BUK: Poznanskie Print

Coat of arms of BukBuk [buk] is a town in central Poland, situated in the Greater Poland Voivodeship (since 1999), previously in Poznań Voivodeship (1975-1998). Under Prussian rule in 1793, Jews began to settle. A chevra kadisha was begun in 1820. The synagogue was built in 1846-47. In 1848, that synagogue was almost completely demolished during pogrom of the Poles in which several Jews were killed. The synagogue was renovated, and entirely rebuilt in 1894 . 1902 Jewish population; about 250 Jews. 52°21' N 16°32' , 188.7 miles W of Warszawa. [April 2009]

REFERENCE: They Lived Among Us: Polish Judaica , a travel brochure: Arline Sachs, This e-mail address is being protected from spambots. You need JavaScript enabled to view it

REFERENCE: Gruber, Ruth Ellen. Jewish Heritage Travel A Guide to East-Central Europe . New York: John Wiley &Sons, Inc., 1992. p. 74

CEMETERY:

US Commission No. POCE000435

Buk is located in Poznanskie region at 52°20 16°30, 30 km from Poznan. Cemetery: about 1.5 km SE of the town center. 1991 town population: 5,000-25,000 with no Jews.

  • Town: key - Urzad Miasta I Gminy w Buku.
  • Regional: Wojewodski Konserwator Zabytkow, ulica Kosciuszku 93, 61-716 Poznan, tel. 69 64 64.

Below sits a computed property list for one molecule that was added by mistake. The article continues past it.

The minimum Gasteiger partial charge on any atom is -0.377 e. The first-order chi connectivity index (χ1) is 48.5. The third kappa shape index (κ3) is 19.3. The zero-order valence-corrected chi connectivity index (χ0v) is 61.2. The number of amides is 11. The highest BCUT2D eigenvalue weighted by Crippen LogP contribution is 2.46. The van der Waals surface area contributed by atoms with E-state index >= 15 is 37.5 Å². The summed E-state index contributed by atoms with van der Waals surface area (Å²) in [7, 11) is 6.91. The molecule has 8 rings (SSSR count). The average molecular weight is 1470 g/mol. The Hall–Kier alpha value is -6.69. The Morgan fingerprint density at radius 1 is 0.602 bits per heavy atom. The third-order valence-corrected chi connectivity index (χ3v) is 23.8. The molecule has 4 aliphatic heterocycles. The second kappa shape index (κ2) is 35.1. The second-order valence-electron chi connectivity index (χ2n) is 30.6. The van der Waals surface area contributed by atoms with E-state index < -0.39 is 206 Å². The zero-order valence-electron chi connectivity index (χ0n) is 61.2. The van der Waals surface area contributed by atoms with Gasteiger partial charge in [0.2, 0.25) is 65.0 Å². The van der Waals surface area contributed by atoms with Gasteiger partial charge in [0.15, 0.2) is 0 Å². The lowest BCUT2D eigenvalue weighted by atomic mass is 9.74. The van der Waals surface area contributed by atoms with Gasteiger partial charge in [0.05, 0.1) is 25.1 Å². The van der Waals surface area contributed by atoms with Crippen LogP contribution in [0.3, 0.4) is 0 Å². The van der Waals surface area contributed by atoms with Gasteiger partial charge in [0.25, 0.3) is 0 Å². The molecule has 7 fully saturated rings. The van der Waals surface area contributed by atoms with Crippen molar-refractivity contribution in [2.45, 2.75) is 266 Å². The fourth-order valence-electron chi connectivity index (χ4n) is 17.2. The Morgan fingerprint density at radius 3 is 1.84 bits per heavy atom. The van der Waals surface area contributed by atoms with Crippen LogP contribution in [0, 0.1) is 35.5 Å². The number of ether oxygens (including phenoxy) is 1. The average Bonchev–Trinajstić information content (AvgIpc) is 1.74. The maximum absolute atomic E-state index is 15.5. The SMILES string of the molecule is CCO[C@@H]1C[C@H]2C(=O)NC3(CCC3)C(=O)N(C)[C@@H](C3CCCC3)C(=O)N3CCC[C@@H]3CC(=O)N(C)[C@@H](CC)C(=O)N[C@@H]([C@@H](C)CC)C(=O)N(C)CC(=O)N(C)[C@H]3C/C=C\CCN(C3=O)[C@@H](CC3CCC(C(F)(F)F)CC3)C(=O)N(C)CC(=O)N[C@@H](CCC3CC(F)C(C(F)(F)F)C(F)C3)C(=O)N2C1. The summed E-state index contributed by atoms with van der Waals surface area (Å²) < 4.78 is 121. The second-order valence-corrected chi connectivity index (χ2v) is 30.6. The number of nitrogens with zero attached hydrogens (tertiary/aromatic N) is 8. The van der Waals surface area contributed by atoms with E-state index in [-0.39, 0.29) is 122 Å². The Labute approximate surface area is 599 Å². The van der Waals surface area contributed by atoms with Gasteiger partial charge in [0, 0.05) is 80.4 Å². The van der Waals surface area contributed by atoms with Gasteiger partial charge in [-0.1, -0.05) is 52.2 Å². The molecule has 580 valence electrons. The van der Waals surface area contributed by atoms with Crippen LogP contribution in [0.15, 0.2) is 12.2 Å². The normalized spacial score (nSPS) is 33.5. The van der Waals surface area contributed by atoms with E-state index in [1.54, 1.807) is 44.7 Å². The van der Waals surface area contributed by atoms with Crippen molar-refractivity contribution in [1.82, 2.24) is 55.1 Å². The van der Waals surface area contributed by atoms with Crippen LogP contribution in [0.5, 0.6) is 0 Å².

• Interested: Fundacja im. Rodziny Nissenbaumos. (Zygmunt Nissenbaum-Warscaesa).

The earliest known Jewish community was around 1818. The Jewish population decreased after WWI through emigration to Germany. 1921 population was 20 (2%). The Conservative cemetery, established in the first half of the 19th century, was 1.5 km from the congregation. Restored by the Foundation of the Nissenbaum Family, it is listed as a monument. The suburban flat land has a sign or plaque in Polish mentioning Jews. Reached by turning directly off a public road, access is open with permission via a continuous fence with a locked gate. Fewer than 20 gravestones survive in original locations, with only a few toppled or broken. The flat-shaped marble and sandstone tombstones have Hebrew and German inscriptions. No mass graves. The municipality owns the cemetery property surrounded by agricultural land. The boundaries are the same as in 1939. The cemetery has occasional private visitors. The cemetery was vandalized during World War II, but was restored in 1988 by the Nissenbaum Family Foundation and local authorities. Stones were re-erected, vegetation cleared, and the wall (fence) and gate fixed in 1988. The survivors regularly pay the town for occasional clearing or cleaning. Weather erosion is a moderate threat, while vegetation overgrowth and vandalism are slight threats.

Pniewski, Poznan completed this survey in August 1991 OR The survey was completed using Heppner, A., and Herzberg, J., Aus Vergangenheit und Gegen. Die Juden und die judischen gemeinden in den Posener Landen, 1905-79 , with photos. Zygmund Nissenbaum, Warszawa visited the site for this survey in 1988.